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Education Ministry plans to bring all students back to school in fall

Over 50 percent of population should be vaccinated before reopening schools at full capacity, expert says

Students get tested for COVID-19 at an elementary school in South Jeolla Province on May 3. (Yonhap)
Students get tested for COVID-19 at an elementary school in South Jeolla Province on May 3. (Yonhap)
The Ministry of Education is hoping to bring all students back to school for in-person classes in the fall semester, a ministry official said Thursday.

Schools currently follow the government’s anti-virus guidelines to decide how many students can physically come to classes while others stay at home for remote learning courses.

Under the highest level of social distancing, for instance, no students are allowed to come to school and have to take online classes from home. On the other hand, up to two-thirds of students can go to school at the lowest level of social distancing.

“We will put our utmost efforts into creating an environment to bring all students back to school in the second semester,” the ministry official told The Korea Herald. “The ultimate goal is to go back to pre-coronavirus situation.”

The Education Ministry plans to revise the anti-virus regulations for school in accordance with the government’s new social distancing guidelines, which are expected to be revealed and become effective in July, according to the official.

“We are consulting with the Korea Disease Control and Prevention Agency to finish vaccination for teachers before summer break ends,” Education Minister Yoo Eun-hae said in an interview with local media earlier in the week.

The initiatives to reopen schools for all students came amid mounting fears of widening education gap and students not being able to develop social skills.

Although there are preconditions before schools can bring in students at full capacity, experts say, it is now time for the society to cooperate to help students go back to school.

“In order to let all students go to school, the number of local infections need to decrease. A certain level of vaccination should take place to achieve that,” said Chun Eun-mi, a professor at Ewha Womans University Medical Center.

“For our country to open schools in September, more than 50 percent of citizens should receive inoculation at least once by July or August and at least 30 percent need to be vaccinated twice.”

Some 3.7 million people across the country, or 7.2 percent of the total population, have been vaccinated once as of Thursday, according to the Central Disease Control Headquarters. The government’s scenario is to give first dose of vaccination for 13 million people in the first half of the year.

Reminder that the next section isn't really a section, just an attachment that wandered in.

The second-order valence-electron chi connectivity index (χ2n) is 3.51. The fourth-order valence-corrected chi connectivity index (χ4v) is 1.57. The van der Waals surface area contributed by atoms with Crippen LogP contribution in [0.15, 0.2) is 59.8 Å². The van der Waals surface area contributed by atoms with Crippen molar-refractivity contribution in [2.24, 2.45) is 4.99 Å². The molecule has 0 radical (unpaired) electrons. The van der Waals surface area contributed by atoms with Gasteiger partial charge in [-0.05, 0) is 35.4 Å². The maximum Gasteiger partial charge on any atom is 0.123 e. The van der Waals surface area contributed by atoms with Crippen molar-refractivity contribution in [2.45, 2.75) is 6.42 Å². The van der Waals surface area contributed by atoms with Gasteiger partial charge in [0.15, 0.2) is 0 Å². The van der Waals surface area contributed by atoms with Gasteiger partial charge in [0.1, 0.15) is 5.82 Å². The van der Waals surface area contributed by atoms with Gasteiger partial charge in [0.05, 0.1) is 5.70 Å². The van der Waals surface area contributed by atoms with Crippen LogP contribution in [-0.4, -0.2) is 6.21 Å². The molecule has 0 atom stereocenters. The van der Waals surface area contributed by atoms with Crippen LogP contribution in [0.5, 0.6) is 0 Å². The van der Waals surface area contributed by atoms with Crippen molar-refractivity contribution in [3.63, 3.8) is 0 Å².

“If you look at recent data, most confirmed cases among young students happened within the family members. Parents and teachers get infected and transfer the virus to their children and students,” said Lee Jae-gap, a professor at Hallym University Medical Center.

“In other words, if we can restrain the group infections and virus spread in the society, that means schools can be safe. Moving forward, policies should change to revive and protect schools as we enter the post-coronavirus era.”

Some believe students are ready to go back to school because they have already been following the quarantine guidelines for the past year.

“Students wear masks all day long at school. Each desk has screens (to block droplets). Students have followed the anti-virus rules quite well in the first semester,” said Kim Su-jin, president of National Parents Association United. “I think it will be safe to let all students attend classes in-person in the second semester.”

As much as students missed going to school and being with their friends, however, concerns remain.

“Fully reopening schools does not sound good because it still looks dangerous,” Yang Ha-yeon, a first grader in high school in Seoul, told The Korea Herald. “There are some people who do not wear a mask properly (at school). So that needs to be kept in check more tightly.”

“It would be good to go back to school since it’s time for (Yang) to grow up with her peers, but I am worried about potential problems that could pop up as the quarantine measures do not seem to be clearly effective,” An Jong-ok, Yang’s mother, said.

“I think it is a bit hypocritical to speak of reopening schools at full capacity when the current social distancing measures put a ban on gathering of five or more people,” she added.

Kan Hyeong-woo (hwkan@heraldcorp.com)
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